‘Britain PREFERS tough immigration’ Windrush crisis could BENEFIT Tories in local election

The Prime Minister has faced intense criticism over the treatment of British citizens from the so-called “Windrush generation”, immigrants brought to work in the UK after World War 2.

The fiasco has been blamed on the PM for creating a “hostile environment” for illegal immigrants during her tenure as Home Secretary between 2010 and 2016.

More than 1,000 people have been asked to provide the Home Office with documentation proving their citizenship, despite having lived in Britain for decades in many cases.

Amber Rudd was forced to resign as Home Secretary over the weekend after admitting to “inadvertently misleading” MPs over targets to eject illegal immigrants.

The fallout from the Windrush crisis has intensified in the run up to the local elections on May 3 – the first test of public opinion since the general election of June 2017.

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Nevertheless, Mrs May and Labour leader Jeremy Corbyn remain closely matched in terms of public opinion despite the debacle, a new poll shows.

A survey by ComRes shows Mrs May and Mr Corbyn have equal support, with each leader polling at 40%.

Their standings in the polls are virtually unchanged compared to surveys done before the Windrush scandal came to a head.

Anthony Wells, director of political research for YouGov, said the scandal could ironically strengthen the Conservative Partys support at the local elections.

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“People do usually prefer the Conservatives to Labour on immigration”

Anthony Wells, YouGov pollster

He told Daily Star Online: “Jeremy Corbyn's ratings have fallen in recent months, but it's hard to say whether that's directly to do with anti-Semitism or Syria, or something else.

“The impact of Windrush is even harder to call – on one hand, people may well see the government looking incompetent on the issue.

“But on the other hand, people do usually prefer the Conservatives to Labour on immigration, so it's pushed an issue where the Conservatives lead up the political agenda.”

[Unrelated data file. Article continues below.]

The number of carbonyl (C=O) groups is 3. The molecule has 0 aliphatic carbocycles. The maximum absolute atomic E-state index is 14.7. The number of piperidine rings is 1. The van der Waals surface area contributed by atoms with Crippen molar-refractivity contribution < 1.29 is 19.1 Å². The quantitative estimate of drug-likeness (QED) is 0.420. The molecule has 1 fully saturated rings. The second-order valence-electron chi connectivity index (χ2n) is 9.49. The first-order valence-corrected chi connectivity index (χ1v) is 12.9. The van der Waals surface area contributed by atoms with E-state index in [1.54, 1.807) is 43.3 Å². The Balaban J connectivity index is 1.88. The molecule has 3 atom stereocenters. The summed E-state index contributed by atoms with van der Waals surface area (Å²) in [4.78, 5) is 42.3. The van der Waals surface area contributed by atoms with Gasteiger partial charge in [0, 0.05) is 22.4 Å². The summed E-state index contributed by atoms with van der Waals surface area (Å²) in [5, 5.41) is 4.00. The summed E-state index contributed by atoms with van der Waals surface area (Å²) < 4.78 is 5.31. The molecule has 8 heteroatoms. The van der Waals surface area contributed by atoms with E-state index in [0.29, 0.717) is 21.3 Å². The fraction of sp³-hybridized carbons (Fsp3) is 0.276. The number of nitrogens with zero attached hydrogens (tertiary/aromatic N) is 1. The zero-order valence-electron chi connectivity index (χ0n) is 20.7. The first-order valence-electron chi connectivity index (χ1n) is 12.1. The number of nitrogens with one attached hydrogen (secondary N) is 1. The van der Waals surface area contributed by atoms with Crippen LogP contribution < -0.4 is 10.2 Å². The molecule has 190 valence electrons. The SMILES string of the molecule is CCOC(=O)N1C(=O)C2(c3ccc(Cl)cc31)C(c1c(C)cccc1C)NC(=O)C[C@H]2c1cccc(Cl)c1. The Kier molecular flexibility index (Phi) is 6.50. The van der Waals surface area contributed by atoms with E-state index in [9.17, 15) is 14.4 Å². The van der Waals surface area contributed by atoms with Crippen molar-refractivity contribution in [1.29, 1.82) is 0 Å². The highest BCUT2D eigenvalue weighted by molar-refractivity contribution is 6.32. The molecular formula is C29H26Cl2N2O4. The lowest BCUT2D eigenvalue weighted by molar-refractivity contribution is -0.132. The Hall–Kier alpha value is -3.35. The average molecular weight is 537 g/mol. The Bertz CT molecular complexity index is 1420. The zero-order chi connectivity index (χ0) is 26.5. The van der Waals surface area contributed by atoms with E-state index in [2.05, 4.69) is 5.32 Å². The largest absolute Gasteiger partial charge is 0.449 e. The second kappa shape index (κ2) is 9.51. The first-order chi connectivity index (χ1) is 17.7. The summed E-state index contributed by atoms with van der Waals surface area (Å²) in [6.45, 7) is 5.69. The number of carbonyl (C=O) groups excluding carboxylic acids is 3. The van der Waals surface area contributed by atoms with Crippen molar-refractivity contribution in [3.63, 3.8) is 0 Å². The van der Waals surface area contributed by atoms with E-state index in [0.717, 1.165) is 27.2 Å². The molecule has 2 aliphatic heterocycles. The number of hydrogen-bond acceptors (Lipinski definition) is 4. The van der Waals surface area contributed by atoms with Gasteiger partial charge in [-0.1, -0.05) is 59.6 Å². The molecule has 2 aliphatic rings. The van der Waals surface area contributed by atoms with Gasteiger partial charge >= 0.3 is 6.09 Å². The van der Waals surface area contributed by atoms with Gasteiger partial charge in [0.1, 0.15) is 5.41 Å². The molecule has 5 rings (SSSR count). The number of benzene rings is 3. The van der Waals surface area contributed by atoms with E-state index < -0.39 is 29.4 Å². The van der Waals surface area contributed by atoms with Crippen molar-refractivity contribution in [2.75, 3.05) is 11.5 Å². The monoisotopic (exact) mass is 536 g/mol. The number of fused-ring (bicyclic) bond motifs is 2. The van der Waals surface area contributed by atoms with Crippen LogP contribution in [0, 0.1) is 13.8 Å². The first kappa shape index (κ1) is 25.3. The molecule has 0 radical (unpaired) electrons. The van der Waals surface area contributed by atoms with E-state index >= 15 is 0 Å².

The Tories consistently poll better than Labour on immigration, a controversial issue at the heart of the vote to leave the European Union.

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Most Britons, some 63%, think that immigration into Britain in the last ten years has been too high, according to a YouGov poll conducted in April.

More than two thirds of people think that the government has handled the Windrush scandal badly, the poll showed.

But remarkably, the “hostile environment” policy that has been held responsible for the Windrush scandal still garners overwhelming public support.

Rules requiring people to show documents to employers to prove their British citizenship are supported by 71%, the YouGov study found.

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Explaining the result of the poll, YouGov said: “In other words, just because the public think the government's handling of the Windrush generation has been poor, it doesn't follow that they have stopped supporting the policies that caused those difficulties.”

Polling suggests Labour will do well in London while the Tories could do better elsewhere in the country in the local elections, Anthony said.

More than 4,000 seats across 150 councils in London, Manchester, Birmingham, Leeds and Newcastle and six mayoral positions are being fought for.

Anthony added: “It looks likely that Labour will do well [in London] – but we don't know if that will be cancelled out by Tory success elsewhere.

“It is important to political morale, and the political narrative, who is seen to win and lose, and to some degree that's a question of expectation management.”

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